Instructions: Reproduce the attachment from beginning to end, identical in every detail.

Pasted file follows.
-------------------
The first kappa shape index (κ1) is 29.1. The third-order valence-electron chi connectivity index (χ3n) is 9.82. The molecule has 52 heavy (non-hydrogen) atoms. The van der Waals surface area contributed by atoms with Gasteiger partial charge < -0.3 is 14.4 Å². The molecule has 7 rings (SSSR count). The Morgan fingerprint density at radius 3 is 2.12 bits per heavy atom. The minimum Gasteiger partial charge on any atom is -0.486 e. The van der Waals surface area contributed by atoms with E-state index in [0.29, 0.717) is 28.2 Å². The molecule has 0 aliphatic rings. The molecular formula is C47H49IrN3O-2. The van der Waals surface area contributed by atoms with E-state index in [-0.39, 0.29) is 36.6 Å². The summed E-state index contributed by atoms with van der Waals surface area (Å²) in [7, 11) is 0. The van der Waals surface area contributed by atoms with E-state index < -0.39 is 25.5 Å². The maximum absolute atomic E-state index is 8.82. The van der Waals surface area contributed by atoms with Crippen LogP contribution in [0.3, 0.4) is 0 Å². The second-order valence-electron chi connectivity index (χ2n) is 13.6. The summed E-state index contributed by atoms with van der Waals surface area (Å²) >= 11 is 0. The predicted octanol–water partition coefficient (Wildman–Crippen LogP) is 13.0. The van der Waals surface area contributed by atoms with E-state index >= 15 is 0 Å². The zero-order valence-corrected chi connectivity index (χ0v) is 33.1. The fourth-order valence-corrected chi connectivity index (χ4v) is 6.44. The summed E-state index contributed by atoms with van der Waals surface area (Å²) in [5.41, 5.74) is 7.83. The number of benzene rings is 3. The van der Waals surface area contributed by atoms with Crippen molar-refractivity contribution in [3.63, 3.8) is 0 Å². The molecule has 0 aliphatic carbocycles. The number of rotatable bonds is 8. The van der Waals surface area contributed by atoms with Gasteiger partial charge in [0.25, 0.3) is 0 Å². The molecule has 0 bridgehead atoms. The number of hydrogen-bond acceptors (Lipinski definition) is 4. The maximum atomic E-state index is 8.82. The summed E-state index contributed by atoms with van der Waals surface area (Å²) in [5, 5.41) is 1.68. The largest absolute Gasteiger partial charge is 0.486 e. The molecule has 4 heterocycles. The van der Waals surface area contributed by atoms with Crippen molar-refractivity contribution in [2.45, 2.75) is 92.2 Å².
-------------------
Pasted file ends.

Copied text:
The first kappa shape index (κ1) is 29.1. The third-order valence-electron chi connectivity index (χ3n) is 9.82. The molecule has 52 heavy (non-hydrogen) atoms. The van der Waals surface area contributed by atoms with Gasteiger partial charge < -0.3 is 14.4 Å². The molecule has 7 rings (SSSR count). The Morgan fingerprint density at radius 3 is 2.12 bits per heavy atom. The minimum Gasteiger partial charge on any atom is -0.486 e. The van der Waals surface area contributed by atoms with E-state index in [0.29, 0.717) is 28.2 Å². The molecule has 0 aliphatic rings. The molecular formula is C47H49IrN3O-2. The van der Waals surface area contributed by atoms with E-state index in [-0.39, 0.29) is 36.6 Å². The summed E-state index contributed by atoms with van der Waals surface area (Å²) in [7, 11) is 0. The van der Waals surface area contributed by atoms with E-state index < -0.39 is 25.5 Å². The maximum absolute atomic E-state index is 8.82. The van der Waals surface area contributed by atoms with Crippen LogP contribution in [0.3, 0.4) is 0 Å². The second-order valence-electron chi connectivity index (χ2n) is 13.6. The summed E-state index contributed by atoms with van der Waals surface area (Å²) >= 11 is 0. The predicted octanol–water partition coefficient (Wildman–Crippen LogP) is 13.0. The van der Waals surface area contributed by atoms with E-state index >= 15 is 0 Å². The zero-order valence-corrected chi connectivity index (χ0v) is 33.1. The fourth-order valence-corrected chi connectivity index (χ4v) is 6.44. The summed E-state index contributed by atoms with van der Waals surface area (Å²) in [5.41, 5.74) is 7.83. The number of benzene rings is 3. The van der Waals surface area contributed by atoms with Crippen molar-refractivity contribution in [3.63, 3.8) is 0 Å². The molecule has 0 aliphatic carbocycles. The number of rotatable bonds is 8. The van der Waals surface area contributed by atoms with Gasteiger partial charge in [0.25, 0.3) is 0 Å². The molecule has 0 bridgehead atoms. The number of hydrogen-bond acceptors (Lipinski definition) is 4. The maximum atomic E-state index is 8.82. The summed E-state index contributed by atoms with van der Waals surface area (Å²) in [5, 5.41) is 1.68. The largest absolute Gasteiger partial charge is 0.486 e. The molecule has 4 heterocycles. The van der Waals surface area contributed by atoms with Crippen molar-refractivity contribution in [2.45, 2.75) is 92.2 Å².